Top 3 ChatterBait mistakes

Anglers make three mistakes when fishing with ChatterBaits, but FLW Tour pro Brian Latimer provides tips to ensure you get the most out of the vibrating jigs.

Pro tips to catch more fish on vibrating jigs

ChatterBaits are lures fish love to smash. Whether you’re targeting bass on your local reservoir or snatching redfish from coastal marshes, these vibrating jigs force reaction bites that are vicious.

But FLW Tour pro Brian Latimer said he sees anglers making mistakes that lower the productivity of ChatterBaits.

Here are his Top 3 mistakes, along with ways to avoid them:

1. Using rods that are too stiff —

Latimer said your hookup ratio will definitely suffer if you use a rod with too much backbone.

“Use a softer rod and it’s going to let the fish get that bait better,” he said. “It’s going to prevent missing a lot of short strikes.”

2. Not Adjusting trailer size —

Trailers do matter, because the choice you make affects how deep the lure swims in the water.

“If you’re trying to fish really shallow around submerged grass, fishing around docks, and you want to keep that bait high in the water column, use a boot-tail or a little bit bulkier plastic,” Latimer said. “It’s going to keep that bait up high.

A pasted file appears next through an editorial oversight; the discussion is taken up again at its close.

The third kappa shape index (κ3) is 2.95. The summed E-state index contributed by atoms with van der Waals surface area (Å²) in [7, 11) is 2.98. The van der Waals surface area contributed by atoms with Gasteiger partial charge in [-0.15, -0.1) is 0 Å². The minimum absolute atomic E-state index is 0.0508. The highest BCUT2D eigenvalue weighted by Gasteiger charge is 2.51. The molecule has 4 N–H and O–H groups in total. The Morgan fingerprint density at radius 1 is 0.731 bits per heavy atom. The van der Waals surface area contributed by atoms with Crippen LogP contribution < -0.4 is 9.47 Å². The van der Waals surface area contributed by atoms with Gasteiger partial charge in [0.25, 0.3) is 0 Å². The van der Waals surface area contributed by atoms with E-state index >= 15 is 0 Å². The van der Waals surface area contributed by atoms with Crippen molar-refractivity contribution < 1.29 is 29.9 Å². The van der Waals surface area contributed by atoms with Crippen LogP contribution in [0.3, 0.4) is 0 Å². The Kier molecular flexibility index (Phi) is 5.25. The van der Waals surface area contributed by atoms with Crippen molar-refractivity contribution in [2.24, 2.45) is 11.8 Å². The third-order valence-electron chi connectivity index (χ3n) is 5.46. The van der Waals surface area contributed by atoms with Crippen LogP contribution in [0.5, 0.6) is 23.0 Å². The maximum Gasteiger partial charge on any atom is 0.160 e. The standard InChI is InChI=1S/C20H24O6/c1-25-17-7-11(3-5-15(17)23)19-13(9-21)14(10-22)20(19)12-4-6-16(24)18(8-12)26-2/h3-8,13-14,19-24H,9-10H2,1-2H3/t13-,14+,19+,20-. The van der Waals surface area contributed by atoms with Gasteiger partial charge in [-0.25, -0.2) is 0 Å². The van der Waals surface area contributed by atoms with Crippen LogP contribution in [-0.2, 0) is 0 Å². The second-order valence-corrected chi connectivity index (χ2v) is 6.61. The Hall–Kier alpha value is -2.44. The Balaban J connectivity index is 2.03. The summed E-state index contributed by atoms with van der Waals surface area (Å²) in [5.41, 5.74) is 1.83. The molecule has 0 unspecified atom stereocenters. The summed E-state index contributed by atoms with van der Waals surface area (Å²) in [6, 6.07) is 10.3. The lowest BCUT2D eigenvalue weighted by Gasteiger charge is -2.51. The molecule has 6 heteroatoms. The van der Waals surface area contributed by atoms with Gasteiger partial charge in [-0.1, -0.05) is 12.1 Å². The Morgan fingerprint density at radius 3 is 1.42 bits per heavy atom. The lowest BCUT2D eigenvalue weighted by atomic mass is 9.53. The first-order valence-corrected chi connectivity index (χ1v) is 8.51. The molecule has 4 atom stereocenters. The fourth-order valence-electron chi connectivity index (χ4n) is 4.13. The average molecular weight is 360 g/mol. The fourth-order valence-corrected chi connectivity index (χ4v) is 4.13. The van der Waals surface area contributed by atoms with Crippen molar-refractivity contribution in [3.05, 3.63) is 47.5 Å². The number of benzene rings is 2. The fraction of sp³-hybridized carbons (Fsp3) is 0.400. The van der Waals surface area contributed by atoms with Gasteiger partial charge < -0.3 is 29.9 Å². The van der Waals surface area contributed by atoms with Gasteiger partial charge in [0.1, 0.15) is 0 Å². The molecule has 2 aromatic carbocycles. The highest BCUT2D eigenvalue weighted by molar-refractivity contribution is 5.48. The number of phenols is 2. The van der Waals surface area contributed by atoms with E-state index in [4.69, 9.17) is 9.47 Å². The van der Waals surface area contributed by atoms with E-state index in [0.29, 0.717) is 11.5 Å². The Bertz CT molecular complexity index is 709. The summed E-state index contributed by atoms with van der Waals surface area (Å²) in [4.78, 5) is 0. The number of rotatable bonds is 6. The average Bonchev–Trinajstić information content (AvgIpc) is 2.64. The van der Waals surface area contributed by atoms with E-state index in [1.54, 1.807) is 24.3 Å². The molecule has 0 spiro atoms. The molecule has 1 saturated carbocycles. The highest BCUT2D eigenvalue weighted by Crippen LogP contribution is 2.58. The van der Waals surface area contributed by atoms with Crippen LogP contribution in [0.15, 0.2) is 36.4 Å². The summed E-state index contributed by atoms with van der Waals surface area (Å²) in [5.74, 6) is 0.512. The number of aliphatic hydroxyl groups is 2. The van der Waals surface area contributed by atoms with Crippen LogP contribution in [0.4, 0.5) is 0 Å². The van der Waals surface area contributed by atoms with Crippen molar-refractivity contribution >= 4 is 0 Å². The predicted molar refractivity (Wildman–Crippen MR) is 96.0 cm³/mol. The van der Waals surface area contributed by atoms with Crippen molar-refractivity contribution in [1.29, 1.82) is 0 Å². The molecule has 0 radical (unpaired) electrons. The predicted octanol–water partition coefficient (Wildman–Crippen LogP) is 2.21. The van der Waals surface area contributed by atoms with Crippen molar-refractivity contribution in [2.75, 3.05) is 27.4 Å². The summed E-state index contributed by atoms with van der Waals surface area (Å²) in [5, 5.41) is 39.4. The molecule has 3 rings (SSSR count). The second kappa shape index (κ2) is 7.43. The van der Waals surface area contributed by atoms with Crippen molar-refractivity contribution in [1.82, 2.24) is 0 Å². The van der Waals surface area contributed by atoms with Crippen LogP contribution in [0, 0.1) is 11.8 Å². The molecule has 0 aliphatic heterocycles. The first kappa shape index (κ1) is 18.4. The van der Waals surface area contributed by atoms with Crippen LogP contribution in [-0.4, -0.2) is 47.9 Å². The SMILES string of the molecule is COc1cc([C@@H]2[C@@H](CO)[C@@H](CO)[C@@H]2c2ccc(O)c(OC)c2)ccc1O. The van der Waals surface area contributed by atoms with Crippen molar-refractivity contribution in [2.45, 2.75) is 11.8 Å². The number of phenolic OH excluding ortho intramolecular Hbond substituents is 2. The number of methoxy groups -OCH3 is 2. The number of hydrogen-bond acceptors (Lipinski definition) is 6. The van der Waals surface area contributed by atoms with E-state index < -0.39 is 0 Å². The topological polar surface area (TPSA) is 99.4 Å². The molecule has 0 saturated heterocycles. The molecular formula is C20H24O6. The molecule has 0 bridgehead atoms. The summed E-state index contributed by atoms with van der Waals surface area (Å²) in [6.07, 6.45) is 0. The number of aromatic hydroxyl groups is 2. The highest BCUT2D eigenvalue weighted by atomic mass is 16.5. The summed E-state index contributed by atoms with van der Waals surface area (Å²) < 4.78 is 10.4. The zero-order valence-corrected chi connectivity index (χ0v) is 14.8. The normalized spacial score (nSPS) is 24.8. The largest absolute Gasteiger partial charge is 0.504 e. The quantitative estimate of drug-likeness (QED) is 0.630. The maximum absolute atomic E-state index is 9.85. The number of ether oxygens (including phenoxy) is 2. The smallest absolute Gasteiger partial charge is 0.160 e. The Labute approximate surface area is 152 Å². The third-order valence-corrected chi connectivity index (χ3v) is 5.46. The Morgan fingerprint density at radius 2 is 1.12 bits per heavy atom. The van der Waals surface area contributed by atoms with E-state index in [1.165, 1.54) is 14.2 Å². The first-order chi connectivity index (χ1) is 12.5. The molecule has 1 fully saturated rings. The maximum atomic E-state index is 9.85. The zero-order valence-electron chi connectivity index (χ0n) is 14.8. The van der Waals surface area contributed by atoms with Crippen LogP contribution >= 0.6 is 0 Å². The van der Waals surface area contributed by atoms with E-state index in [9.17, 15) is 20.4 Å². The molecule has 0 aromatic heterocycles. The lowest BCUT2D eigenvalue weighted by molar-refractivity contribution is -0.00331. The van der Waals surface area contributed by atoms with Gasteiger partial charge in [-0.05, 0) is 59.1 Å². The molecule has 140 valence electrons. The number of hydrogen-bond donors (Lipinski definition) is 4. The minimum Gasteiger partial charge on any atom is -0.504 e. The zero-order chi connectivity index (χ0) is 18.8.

“If you want to get that bait down, if you’re trying to fish a submerged grass line … and you really want to get that bait down, use a little bit slimmer plastic (because it has) a little less resistance.”

3. Reeling too fast —

Faster is not better when it comes to the ChatterBait, this pro said, because it will just mess up the action of the lure.

“A ChatterBait is a real erratic bait,” Latimer said. “It actually does all the work by itself. You don’t really have to use the rod tip a whole lot; you don’t want to reel the bait really fast.

“If you want to, use a bit slower reel. It’s going to let the bait do the work, you’re going to hang up less (and) you’re going to catch a lot more fish.”

About Andy Crawford 279 Articles
Andy Crawford has spent nearly his entire career writing about and photographing Louisiana’s hunting and fishing community. While he has written for national publications, even spending four years as a senior writer for B.A.S.S., Crawford never strayed far from the pages of Louisiana Sportsman. Learn more about his work at www.AndyCrawford.Photography.

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